The first thing the tech did when he got here was disconnect my DSL modem from the line and test the line. It seemed to be working and the SNR was within acceptable limits. He also thought the modem was “running a little bit hot”. Then he also noticed the 3Com power adapter plugged into the DLink modem. We unplugged it and examined it and that’s when we learned that the 3Com adapter was putting out 15v and the DSL modem was marked with a 7v input. THAT’S why it was running hot! It was being force-fed twice the voltage it required, like trying to drink out of a garden hose. Instead of water coming out it’s ears and nose, it dissipated the energy as heat.

The DLink was also and old model and had been replaced by the Netopia Speedtouch in Telus’ network a few years ago. They stopped issuing the DLink modems over four years ago. He went down to his truck and got a modem and replaced the DLink. As soon as the link came up, it stayed up.

During this time, my firewall was going batshit crazy with the emails because the link was going up and down as we poked and prodded and replaced the hardware. To keep my sanity and my inbox from getting clogged (and by extension my mail server) I unchecked the “Preempt and failback to Primary WAN when possible” so that once it failed, it stayed failed.

What I couldn’t figure out (and still can’t, it’s a bit of a mystery to me how the Sonicwall TZ series works) is that even though it was in “fail state” and all traffic was switched over to the other connection, as soon as the DSL was up, my outside IP address (as reported by ) was showing my Telus DSL fixed IP address. Mystery! Everything seemed to be working though.

Sometime over the weekend, each of the VPN tunnels connecting each of my branch offices back to head office timed out. When they tried to re-negotiate, the interface was still in “failed” mode so the packets were re-directed to the Telus DSL IP address, which didn’t match the intended target… so the firewall dropped all traffic from all my offices as “IP Spoof Intrusion Detected” or some such malarkey.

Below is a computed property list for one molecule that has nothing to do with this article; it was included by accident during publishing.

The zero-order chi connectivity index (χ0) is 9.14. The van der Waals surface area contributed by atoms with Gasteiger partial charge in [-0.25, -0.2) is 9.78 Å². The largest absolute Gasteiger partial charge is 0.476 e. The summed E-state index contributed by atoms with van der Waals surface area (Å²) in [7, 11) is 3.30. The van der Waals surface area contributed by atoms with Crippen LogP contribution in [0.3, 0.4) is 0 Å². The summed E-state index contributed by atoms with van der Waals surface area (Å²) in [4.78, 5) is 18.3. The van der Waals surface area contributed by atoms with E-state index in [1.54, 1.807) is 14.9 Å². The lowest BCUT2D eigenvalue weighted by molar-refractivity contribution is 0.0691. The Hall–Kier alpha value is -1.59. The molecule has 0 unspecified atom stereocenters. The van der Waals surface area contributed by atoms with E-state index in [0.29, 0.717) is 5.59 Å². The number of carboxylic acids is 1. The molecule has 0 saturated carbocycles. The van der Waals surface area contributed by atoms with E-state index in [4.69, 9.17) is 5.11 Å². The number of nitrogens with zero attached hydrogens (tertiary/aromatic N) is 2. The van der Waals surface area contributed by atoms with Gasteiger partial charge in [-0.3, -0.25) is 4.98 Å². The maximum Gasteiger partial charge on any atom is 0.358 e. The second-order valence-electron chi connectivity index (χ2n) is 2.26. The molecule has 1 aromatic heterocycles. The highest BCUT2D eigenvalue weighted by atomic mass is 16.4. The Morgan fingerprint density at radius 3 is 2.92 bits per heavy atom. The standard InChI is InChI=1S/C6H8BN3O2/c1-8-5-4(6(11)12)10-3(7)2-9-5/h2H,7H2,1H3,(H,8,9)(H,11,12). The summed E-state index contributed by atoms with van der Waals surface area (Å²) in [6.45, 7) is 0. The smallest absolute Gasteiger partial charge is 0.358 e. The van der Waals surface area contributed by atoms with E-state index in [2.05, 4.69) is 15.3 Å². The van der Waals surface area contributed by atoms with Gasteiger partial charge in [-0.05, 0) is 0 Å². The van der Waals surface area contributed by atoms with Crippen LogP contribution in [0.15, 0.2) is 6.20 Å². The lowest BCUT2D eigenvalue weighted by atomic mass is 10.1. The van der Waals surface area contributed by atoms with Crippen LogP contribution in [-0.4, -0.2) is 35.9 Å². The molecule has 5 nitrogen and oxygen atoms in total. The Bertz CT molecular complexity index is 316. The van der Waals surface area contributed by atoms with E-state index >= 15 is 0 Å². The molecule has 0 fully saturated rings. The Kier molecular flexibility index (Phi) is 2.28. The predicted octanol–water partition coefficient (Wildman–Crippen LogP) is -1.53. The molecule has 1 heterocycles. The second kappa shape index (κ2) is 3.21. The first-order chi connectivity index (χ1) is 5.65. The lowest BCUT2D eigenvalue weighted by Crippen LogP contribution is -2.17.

Did I mention that since it’s the first business day after the 15th of the month that it was TPS report day?? Ay carumba. I poked around in the SonicWALL settings for a good 20 minutes before clueing in to the fact that the primary connection said FAILED and then looked into the load balancing setup. Once I re-checked the “preempt and failback to Primary WAN when available” then ALL of the remote/branch office tunnels came up almost instantly and traffic started flowing as normal. Phew!

Take homes from this crisis: Telus TAC are pretty good. This is the second time I’ve had to call Telus TAC (Tech support) and both times I’ve had a resolution. First time was on the first call, this time on the second. Second take home: ESPECIALLY if the firewall doesn’t seem to make sense to you, and seems to be logically backwards from what it says to what it does, all the settings that were in place before you touched it were there for a reason. Don’t monkey with it. :)

Monday, February 2, 2009 5:01:37 PM (Pacific Standard Time, UTC-08:00) | Comments [2] | Tech#
Saturday, February 14, 2009 3:32:25 AM (Pacific Standard Time, UTC-08:00)
I always check my ip with and it shows very accurate position data.
Saturday, February 14, 2009 10:56:03 AM (Pacific Standard Time, UTC-08:00)
Cool, thanks. I'll try that one out next time.